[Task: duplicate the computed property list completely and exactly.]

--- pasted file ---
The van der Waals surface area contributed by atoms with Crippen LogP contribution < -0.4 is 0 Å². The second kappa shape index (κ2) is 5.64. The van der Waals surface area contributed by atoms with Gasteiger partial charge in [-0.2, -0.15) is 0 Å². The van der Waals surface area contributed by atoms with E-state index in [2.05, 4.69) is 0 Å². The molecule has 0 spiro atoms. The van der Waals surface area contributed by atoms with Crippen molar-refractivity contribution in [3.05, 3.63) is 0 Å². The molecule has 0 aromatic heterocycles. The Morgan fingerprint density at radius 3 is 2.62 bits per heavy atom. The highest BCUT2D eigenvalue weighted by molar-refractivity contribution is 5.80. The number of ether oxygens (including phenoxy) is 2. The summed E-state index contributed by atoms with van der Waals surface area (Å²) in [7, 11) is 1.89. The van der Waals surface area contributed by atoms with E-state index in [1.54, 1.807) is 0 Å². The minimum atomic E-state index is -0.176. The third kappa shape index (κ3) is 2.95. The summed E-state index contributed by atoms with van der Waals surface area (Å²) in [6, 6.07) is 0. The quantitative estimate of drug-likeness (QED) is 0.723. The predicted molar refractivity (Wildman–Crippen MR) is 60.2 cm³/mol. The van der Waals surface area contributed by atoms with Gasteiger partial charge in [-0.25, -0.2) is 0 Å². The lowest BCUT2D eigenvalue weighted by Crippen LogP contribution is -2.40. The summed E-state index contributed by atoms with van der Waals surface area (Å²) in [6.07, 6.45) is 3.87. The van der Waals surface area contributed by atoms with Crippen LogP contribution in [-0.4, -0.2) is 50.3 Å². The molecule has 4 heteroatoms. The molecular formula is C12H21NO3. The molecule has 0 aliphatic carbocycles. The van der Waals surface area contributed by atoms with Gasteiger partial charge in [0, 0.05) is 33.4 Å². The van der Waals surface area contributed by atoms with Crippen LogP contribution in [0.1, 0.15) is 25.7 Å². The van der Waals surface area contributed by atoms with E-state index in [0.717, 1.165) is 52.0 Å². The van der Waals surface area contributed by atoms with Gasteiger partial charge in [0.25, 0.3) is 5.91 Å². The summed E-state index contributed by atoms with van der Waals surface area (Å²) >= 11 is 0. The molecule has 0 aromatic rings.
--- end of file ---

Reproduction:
The van der Waals surface area contributed by atoms with Crippen LogP contribution < -0.4 is 0 Å². The second kappa shape index (κ2) is 5.64. The van der Waals surface area contributed by atoms with Gasteiger partial charge in [-0.2, -0.15) is 0 Å². The van der Waals surface area contributed by atoms with E-state index in [2.05, 4.69) is 0 Å². The molecule has 0 spiro atoms. The van der Waals surface area contributed by atoms with Crippen molar-refractivity contribution in [3.05, 3.63) is 0 Å². The molecule has 0 aromatic heterocycles. The Morgan fingerprint density at radius 3 is 2.62 bits per heavy atom. The highest BCUT2D eigenvalue weighted by molar-refractivity contribution is 5.80. The number of ether oxygens (including phenoxy) is 2. The summed E-state index contributed by atoms with van der Waals surface area (Å²) in [7, 11) is 1.89. The van der Waals surface area contributed by atoms with E-state index in [1.54, 1.807) is 0 Å². The minimum atomic E-state index is -0.176. The third kappa shape index (κ3) is 2.95. The summed E-state index contributed by atoms with van der Waals surface area (Å²) in [6, 6.07) is 0. The quantitative estimate of drug-likeness (QED) is 0.723. The predicted molar refractivity (Wildman–Crippen MR) is 60.2 cm³/mol. The van der Waals surface area contributed by atoms with Gasteiger partial charge in [-0.25, -0.2) is 0 Å². The lowest BCUT2D eigenvalue weighted by Crippen LogP contribution is -2.40. The summed E-state index contributed by atoms with van der Waals surface area (Å²) in [6.07, 6.45) is 3.87. The van der Waals surface area contributed by atoms with Crippen LogP contribution in [-0.4, -0.2) is 50.3 Å². The molecule has 4 heteroatoms. The molecular formula is C12H21NO3. The molecule has 0 aliphatic carbocycles. The van der Waals surface area contributed by atoms with Gasteiger partial charge in [0, 0.05) is 33.4 Å². The van der Waals surface area contributed by atoms with Crippen LogP contribution in [0.1, 0.15) is 25.7 Å². The van der Waals surface area contributed by atoms with E-state index in [0.717, 1.165) is 52.0 Å². The van der Waals surface area contributed by atoms with Gasteiger partial charge in [0.25, 0.3) is 5.91 Å². The summed E-state index contributed by atoms with van der Waals surface area (Å²) >= 11 is 0. The molecule has 0 aromatic rings.